Gary Varoulo couldn’t have thought much about the ding to his Audi’s rear bumper.
In his mind, it was a $400 blemish.
“It was a minor accident,” he said.
But to Carfax, that same blemish was worth $3,000.
Viroulo expected to receive about $17,000 when he went to trade in the Audi for a new Lexus.
But because Carfax noted the ding as an accident, the offer dropped to $14,000.
His Lexus is now also dinged in the front grill. He's concerned a little damage will again result in thousands out of his pocket.
"It's costing me thousands of dollars out of my pocket down the road," the Westlake man said.
Viroulo isn’t alone in his complaints against Carfax, the nation’s best-known and most-popular vehicle history reporting service.
“It’s happened here," he said. "It’s happened across the country."
Carfax has spent millions marketing itself into the consciousness of Americans.
The company’s slogan - “Show me the Carfax” - is heard in used car showrooms around the clock.
But Carfax is not perfect.
Chris Basso, a Carfax spokesman, said the company acknowledges on every report that not all vehicle information is supplied to Carfax.
He added that a test drive and inspection by a trained mechanic remains vital to making an informed used car purchase.
Critics say it’s important for consumers to remember that a Carfax report is only as good as the information supplied.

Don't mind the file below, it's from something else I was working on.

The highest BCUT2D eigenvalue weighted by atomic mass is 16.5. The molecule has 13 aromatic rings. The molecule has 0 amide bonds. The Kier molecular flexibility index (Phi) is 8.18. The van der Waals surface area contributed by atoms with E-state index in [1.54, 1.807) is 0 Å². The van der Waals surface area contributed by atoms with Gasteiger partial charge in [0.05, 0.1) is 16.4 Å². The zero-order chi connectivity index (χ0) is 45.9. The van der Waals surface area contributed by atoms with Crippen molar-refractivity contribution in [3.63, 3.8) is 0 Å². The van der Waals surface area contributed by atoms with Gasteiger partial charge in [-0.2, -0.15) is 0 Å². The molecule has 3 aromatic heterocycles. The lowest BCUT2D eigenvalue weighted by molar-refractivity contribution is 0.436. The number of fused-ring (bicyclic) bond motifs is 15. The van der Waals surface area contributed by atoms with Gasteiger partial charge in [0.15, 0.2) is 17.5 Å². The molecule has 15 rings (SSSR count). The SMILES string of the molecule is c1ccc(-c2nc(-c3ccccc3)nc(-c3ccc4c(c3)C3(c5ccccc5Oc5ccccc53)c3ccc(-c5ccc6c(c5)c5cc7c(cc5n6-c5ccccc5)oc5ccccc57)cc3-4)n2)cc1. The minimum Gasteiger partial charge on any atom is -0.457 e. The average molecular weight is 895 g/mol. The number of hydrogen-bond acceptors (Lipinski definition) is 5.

For about $40 per report, Carfax provides crash, maintenance, repairs, mileage and recall information.
Some crashes are reported, but, as Varoulo found, get overstated and cost sellers thousands.
In other instances, major crashes and repairs can go unreported.
Such was the case of Edward West and his 2000 Ford Mustang.
“I loved the car,” the Niles man said. “It was my dream car.”
West and his dream car made automotive history. The Niles man sued Carfax in Trumbull County Common Pleas Court. The case ultimately grew into the first national class action lawsuit filed by consumers against the company.
West is not a novice. He works on classic cars at his Niles shop. When he went to purchase the Mustang, he also requested a Carfax report.
“It told me there were no accidents involving my vehicle,” he said.
But about two months after buying the car, he started noticing paint chips flaking off. It became clear to him that his dream car was a nightmare. The car had been in a crash and it was a major crash that caused structural damage.
"I basically bought a lemon with the assumption that it was a nice vehicle," West said.
West’s lawsuit, filed in 2004, lingered in court for nearly a decade, winding up in the Ohio Supreme Court before Carfax settled with West and the rest of the plaintiffs. Customers received $20 vouchers.
“No, I lost,” West said. “Carfax and the attorneys, they all won.”
West, insulted by the settlement, has never accepted the voucher.
“I’m extremely angry at Carfax,” he said.
Used car dealers, more than 500 of them across the U.S., also sued Carfax. The lawsuit claimed Carfax’s business practices created a monopoly that unfairly raised the prices they pay for the reports.
Sunnyside Automotive Group, with dealerships and lots across Northeast Ohio, was one of those plaintiffs that sued Carfax. The case was ultimately dismissed.
“Carfax is a great reporting service,” said Kirt Frye, Sunnyside’s president. “They are the 800-pound gorilla in the industry"
Frye cautioned car buyers and sellers that Carfax is only one source of information. He recommended buyers and sellers do more research before buying, including having the car looked at by a trusted mechanic.
Here are other resources available to research used cars: